Commentary: Norwegian Prime Minister Jonas Gahr Støre is accused of dragging his feet when it comes to sanctions against Russia. Our ports are not shut for Russian fishing vessels fast enough, and weapon supplies from Norway to Ukraine arrive too little and too late. There may be good reasons for that. As a northerner, I appreciate time to think – even when Europe is on fire.
Norway was quick to put a halt to institutionalized research cooperation between Russia and Norway.
On 4 March, research cooperation was put on hold, almost without any form of processing, lest say impact assessment. We never had time to discuss the significance of research for a potential Russian opposition, or the consequences of suddenly wasting decades of climate research.
Cultural cooperation between Norway and Russia was put on hold equally fast, if not as formally. In reality, it came to an abrupt halt.
It was apparently an easy process, one in which no Norwegian economic interests were at stake. We simply rested on a principal attitude without our having a preceding principal discussion.
Nor were we much troubled by Russian oligarchs in our local marinas.
A principal attitude without a preceding principal discussion
Things turned more complicated as the EU expanded its sanctions. Two issues proved particularly tricky; the issue of Russian fishing vessels’ access to Norwegian ports, and the issue of Norwegian weapon assistance. When these decisions dragged on, the government was criticized.
“The Norwegian model”
However, there may be good reasons to take the time needed to find the “Norwegian model” in these two areas.
Being a NATO country sharing border with Russia, Norway is in a particular situation, also when it comes to direct weapon support to Ukraine. There is a difference between sending weapons from the USA to Ukraine to fight Russia, and sending weapons from a country with the enemy’s nuclear weapons stored just miles from the border. Norway’s role in NATO has first and foremost been to be a listening post towards the Russian nuclear fleet, in addition to being an Arctic training camp for NATO forces.
That has been possible because Norway has combined firmness and predictability with cross-border dialogue.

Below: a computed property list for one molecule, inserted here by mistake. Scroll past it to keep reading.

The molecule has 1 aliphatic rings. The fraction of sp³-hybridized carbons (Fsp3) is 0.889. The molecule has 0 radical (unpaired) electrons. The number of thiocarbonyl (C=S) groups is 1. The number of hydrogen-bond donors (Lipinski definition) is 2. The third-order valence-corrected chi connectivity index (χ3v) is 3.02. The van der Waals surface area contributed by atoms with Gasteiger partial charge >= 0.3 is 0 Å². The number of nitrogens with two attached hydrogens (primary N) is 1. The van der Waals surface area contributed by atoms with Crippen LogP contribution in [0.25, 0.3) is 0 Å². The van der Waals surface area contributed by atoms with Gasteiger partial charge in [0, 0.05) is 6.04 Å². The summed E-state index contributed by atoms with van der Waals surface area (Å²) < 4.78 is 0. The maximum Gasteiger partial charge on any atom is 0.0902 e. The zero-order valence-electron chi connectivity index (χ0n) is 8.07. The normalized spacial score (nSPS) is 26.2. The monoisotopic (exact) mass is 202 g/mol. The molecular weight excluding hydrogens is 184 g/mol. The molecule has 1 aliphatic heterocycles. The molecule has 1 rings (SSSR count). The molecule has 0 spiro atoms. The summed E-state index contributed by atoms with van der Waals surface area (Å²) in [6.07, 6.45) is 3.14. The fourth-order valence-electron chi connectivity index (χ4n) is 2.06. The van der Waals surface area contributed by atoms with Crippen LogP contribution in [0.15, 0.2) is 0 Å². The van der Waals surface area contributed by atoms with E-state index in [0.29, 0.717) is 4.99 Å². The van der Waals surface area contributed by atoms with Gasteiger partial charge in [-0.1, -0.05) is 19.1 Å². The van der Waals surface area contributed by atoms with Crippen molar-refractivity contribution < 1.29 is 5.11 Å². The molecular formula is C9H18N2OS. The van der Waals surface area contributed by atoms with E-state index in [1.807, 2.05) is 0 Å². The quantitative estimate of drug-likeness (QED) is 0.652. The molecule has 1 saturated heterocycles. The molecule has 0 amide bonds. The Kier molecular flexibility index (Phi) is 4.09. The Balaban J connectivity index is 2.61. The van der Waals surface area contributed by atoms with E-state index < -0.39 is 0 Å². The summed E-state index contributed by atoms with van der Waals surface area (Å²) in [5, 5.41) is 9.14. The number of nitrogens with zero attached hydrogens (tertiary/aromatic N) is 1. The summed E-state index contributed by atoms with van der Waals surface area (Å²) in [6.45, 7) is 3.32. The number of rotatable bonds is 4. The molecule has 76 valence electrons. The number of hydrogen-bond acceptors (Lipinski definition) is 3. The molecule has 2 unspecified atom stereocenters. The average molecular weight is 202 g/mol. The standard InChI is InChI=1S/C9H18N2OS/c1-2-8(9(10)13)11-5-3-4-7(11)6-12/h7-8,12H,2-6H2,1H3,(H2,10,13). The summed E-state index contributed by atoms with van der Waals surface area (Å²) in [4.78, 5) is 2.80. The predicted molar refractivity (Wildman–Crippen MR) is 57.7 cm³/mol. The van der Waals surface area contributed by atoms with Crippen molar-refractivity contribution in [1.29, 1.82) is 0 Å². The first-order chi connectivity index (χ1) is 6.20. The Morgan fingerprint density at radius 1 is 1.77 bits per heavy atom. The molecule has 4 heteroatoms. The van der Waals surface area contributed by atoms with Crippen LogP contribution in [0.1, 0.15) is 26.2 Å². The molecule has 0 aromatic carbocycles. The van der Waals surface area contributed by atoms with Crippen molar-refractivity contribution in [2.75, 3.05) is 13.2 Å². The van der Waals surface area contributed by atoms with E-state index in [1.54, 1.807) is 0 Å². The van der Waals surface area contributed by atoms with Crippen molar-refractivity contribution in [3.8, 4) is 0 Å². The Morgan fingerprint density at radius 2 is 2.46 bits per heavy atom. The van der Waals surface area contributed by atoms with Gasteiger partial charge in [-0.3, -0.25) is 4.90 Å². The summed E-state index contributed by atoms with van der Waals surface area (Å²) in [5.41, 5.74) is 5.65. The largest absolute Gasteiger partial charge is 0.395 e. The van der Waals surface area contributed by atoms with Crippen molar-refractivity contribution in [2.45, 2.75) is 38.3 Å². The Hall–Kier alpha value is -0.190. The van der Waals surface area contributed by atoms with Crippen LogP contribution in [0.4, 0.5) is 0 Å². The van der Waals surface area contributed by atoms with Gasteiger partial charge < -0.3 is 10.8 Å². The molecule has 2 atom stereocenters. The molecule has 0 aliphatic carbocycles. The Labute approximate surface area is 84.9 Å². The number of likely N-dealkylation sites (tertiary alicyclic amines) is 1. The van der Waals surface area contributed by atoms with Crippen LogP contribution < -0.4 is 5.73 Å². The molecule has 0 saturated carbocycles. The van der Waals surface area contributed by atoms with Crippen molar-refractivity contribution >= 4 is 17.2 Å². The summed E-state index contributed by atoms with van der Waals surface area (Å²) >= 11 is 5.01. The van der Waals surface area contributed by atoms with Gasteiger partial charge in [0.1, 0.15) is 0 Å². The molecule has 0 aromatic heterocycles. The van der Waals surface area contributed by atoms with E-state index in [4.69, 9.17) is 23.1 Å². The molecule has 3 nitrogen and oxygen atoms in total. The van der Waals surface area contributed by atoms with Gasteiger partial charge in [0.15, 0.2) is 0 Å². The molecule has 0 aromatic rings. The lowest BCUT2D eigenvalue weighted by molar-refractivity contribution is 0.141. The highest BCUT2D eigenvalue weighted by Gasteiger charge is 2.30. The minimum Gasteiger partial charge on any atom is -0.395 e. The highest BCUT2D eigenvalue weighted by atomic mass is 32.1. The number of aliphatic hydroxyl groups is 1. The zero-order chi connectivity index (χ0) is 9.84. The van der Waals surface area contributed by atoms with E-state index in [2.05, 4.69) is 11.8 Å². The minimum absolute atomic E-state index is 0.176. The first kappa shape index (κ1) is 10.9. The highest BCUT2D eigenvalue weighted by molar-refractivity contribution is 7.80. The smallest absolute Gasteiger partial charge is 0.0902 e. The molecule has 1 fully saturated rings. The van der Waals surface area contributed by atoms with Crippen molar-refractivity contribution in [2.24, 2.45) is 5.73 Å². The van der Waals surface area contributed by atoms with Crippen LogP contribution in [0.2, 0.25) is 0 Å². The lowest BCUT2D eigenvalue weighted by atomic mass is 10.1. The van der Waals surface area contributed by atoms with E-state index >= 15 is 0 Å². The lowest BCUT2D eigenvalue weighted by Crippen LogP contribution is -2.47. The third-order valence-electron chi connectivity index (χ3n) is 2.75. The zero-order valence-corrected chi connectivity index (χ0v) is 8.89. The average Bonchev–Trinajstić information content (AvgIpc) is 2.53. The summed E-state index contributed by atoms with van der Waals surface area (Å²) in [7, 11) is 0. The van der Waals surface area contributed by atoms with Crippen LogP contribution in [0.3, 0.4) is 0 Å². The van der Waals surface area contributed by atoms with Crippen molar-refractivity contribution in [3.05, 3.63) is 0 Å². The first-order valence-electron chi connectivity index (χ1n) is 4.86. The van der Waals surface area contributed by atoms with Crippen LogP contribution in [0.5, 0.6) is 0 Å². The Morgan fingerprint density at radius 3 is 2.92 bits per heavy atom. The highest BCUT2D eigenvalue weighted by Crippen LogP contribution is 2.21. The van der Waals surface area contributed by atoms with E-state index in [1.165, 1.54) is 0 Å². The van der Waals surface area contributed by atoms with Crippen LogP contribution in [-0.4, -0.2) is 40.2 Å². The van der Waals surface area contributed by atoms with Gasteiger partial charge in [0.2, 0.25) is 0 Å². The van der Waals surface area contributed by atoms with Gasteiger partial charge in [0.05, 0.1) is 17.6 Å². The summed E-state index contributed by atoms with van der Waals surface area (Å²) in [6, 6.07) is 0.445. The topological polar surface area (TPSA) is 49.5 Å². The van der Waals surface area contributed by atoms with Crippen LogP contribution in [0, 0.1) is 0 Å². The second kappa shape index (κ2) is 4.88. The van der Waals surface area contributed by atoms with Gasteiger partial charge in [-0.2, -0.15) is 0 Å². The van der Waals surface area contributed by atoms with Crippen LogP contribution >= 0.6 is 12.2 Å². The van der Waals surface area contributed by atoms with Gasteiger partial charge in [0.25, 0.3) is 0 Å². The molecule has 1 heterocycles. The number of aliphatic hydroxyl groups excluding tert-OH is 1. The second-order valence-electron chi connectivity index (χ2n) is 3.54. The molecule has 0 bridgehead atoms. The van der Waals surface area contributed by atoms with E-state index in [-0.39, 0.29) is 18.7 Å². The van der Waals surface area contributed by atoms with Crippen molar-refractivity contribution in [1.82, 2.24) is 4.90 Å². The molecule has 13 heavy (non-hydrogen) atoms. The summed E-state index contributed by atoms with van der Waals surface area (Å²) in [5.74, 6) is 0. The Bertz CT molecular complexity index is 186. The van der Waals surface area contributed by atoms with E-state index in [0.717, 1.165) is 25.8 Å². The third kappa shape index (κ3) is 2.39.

The analysis of what consequences our location will have when it comes to weapon supplies to a country being attacked by Russia was not necessarily finished on that day when Russia invated Ukraine. At least NATO understands that, not least because Norway’s role in NATO is different from that of the other NATO countries.
As the war against Ukraine escalated, Norway too became an active supplier of weapons, even if we were not at the front of that line.
The question about fishing ports is different, yet more complicated than what critics may admit.
The critics are right in that it is about economic interests.
Also about economic interests.
That applies not least to Kirkenes, an already very vulnerable town in which cornerstone companies such as e.g. Kimek are financially dependent on the Russian fishing fleet, and therefore vehemently argue to the government that it should not close Norwegian ports for Russian vessels.
That, however, is a challenge that is not larger than its being solvable through a national budget that, lacking more overall and strategic tools, at present appears more than willing to pay its way out of the economic troubles in Eastern Finnmark.
Do scientific sanctions have a detrimental effect on authoritarian regimes
However, the issue about whether or not to shut the ports is about far more than economic and demographic challenges. It is also about the Norwegian-Russian fisheries cooperation.
It is about the management of one of the world’s largest food storages and about a cooperation that has survived every previous crisis between the East and the West.
It has done so because both Norway and Russia have shared interests as well as their respective national interests in both resource management and dialogue.
There are therefore good reasons why the Norwegian government takes its time to chisel out a “Norwegian” sanction model in areas in which we have a particular position when it comes to Russia.
During the sanctions against the apartheid regime in South Africa in the 1970s and 1980s, Norwegian shopowners continually violated the international boycott through transporting oil to the racist regime.
However, we were obedient to the cultural and scientific boycott. We were so because we were encouraged to be by the oppositional forces in South Africa, not because we believed it to be defining in the struggle against apartheid.
All in all, it is hard to find good arguments for why cultural and scientific sanctions would be detrimental to authoritarian regimes.
A potential rushed decision to halt scientific and cultural cooperation is nevertheless not an argument for rushed decisions in more demanding areas.
More from Arne O. Holm
This commentary was originally published in Norwegian and has been translated by HNN's Elisabeth Bergquist.